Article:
Sun W, Chatterjee B, Wang Y, et al.
Distinct methylation profiles characterize fusion-positive and fusion-negative rhabdomyosarcoma.
Mod Pathol. 2015; 28(9):1214-24 [PubMed] Free Access to Full Article Related Publications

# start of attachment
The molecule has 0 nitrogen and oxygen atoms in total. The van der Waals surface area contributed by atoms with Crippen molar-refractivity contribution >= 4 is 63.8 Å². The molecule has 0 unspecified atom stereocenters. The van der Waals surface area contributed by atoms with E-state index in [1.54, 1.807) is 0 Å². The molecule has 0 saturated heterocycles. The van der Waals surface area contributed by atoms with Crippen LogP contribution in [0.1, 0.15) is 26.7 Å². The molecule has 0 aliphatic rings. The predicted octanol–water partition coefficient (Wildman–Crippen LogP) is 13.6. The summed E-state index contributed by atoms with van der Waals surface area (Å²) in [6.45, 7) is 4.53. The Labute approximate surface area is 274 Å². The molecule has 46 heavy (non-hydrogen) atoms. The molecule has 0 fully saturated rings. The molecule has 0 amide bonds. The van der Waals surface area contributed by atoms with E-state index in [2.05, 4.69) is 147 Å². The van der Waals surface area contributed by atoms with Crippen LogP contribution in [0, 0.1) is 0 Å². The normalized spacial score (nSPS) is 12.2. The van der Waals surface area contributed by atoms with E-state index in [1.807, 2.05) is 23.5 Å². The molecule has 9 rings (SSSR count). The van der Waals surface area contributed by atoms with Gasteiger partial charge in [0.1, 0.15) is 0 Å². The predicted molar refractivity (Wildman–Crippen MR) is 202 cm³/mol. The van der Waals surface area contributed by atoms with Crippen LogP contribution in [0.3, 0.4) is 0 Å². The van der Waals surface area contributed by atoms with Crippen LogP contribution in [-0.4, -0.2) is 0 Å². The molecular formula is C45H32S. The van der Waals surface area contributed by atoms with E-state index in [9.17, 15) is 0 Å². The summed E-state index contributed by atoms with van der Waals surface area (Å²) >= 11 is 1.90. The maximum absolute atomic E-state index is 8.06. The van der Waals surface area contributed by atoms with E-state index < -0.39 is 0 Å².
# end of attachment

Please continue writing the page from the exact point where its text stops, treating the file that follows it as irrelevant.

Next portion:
Rhabdomyosarcoma comprises two major subtypes, fusion positive (PAX3-FOXO1 or PAX7-FOXO1) and fusion negative. To investigate the significance of DNA methylation in these subtypes, we analyzed methylation profiles of 37 rhabdomyosarcoma tumors and 10 rhabdomyosarcoma cell lines, as well as 8 normal tissues. Unsupervised clustering of DNA methylation clearly distinguished the fusion-positive and fusion-negative subsets. The fusion-positive tumors showed substantially lower overall levels of methylation compared with fusion-negative tumors. Comparison with the methylation pattern of normal skeletal muscle and bone marrow indicates that fusion-negative rhabdomyosarcoma is more similar to these normal tissues compared with fusion-positive rhabdomyosarcoma, and suggests that many of the methylation differences between these subtypes arise from 'aberrant' hyper- and hypomethylation events in fusion-positive rhabdomyosarcoma. Integrative methylation and gene expression analysis revealed that methylation differences between fusion-positive and fusion-negative tumors could either be positively or negatively associated with mRNA expression. There was no significant difference in the distribution of PAX3-FOXO1-binding sites between genes with and without differential methylation. However, the finding that PAX3-FOXO1-binding sites were enriched among genes that were both differentially methylated and differentially expressed suggests that the fusion protein interacts with DNA methylation to regulate target gene expression. An 11-gene DNA methylation signature, classifying the rhabdomyosarcoma tumors into fusion-positive and fusion-negative subsets, was established and validated by pyrosequencing assays. Notably, EMILIN1 (part of the 11-gene signature) showed higher methylation and lower mRNA expression in fusion-positive compared with fusion-negative tumors, and demonstrated demethylation and re-expression in multiple fusion-positive cell lines after treatment with 5-aza-2'-deoxycytidine. In conclusion, our study demonstrates that fusion-positive and fusion-negative rhabdomyosarcoma tumors possess characteristic methylation profiles that contribute to the expression differences between these fusion subtypes. These findings indicate an important relationship between fusion status and epigenetic changes in rhabdomyosarcoma, present a novel approach for ascertaining fusion status, and may identify new therapeutic targets in rhabdomyosarcoma.